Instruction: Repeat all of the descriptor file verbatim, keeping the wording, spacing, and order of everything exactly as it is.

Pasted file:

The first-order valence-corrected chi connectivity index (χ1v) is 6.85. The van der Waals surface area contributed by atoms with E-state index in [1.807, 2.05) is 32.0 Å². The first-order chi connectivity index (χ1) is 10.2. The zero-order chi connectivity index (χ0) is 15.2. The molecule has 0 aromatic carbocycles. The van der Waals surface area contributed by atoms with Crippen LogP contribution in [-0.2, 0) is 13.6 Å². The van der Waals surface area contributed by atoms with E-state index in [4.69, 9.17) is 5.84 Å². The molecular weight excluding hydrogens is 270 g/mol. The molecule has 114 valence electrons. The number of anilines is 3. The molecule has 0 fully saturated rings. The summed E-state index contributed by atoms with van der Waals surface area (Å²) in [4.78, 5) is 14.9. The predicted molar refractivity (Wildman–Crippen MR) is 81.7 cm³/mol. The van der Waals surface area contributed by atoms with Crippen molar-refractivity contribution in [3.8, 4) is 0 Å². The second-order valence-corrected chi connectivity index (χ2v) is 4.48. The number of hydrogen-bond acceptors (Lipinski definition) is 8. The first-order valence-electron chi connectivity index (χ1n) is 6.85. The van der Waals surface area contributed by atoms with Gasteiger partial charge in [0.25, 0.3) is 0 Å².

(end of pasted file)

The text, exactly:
The first-order valence-corrected chi connectivity index (χ1v) is 6.85. The van der Waals surface area contributed by atoms with E-state index in [1.807, 2.05) is 32.0 Å². The first-order chi connectivity index (χ1) is 10.2. The zero-order chi connectivity index (χ0) is 15.2. The molecule has 0 aromatic carbocycles. The van der Waals surface area contributed by atoms with Crippen LogP contribution in [-0.2, 0) is 13.6 Å². The van der Waals surface area contributed by atoms with E-state index in [4.69, 9.17) is 5.84 Å². The molecular weight excluding hydrogens is 270 g/mol. The molecule has 114 valence electrons. The number of anilines is 3. The molecule has 0 fully saturated rings. The summed E-state index contributed by atoms with van der Waals surface area (Å²) in [4.78, 5) is 14.9. The predicted molar refractivity (Wildman–Crippen MR) is 81.7 cm³/mol. The van der Waals surface area contributed by atoms with Crippen molar-refractivity contribution in [3.8, 4) is 0 Å². The second-order valence-corrected chi connectivity index (χ2v) is 4.48. The number of hydrogen-bond acceptors (Lipinski definition) is 8. The first-order valence-electron chi connectivity index (χ1n) is 6.85. The van der Waals surface area contributed by atoms with Gasteiger partial charge in [0.25, 0.3) is 0 Å².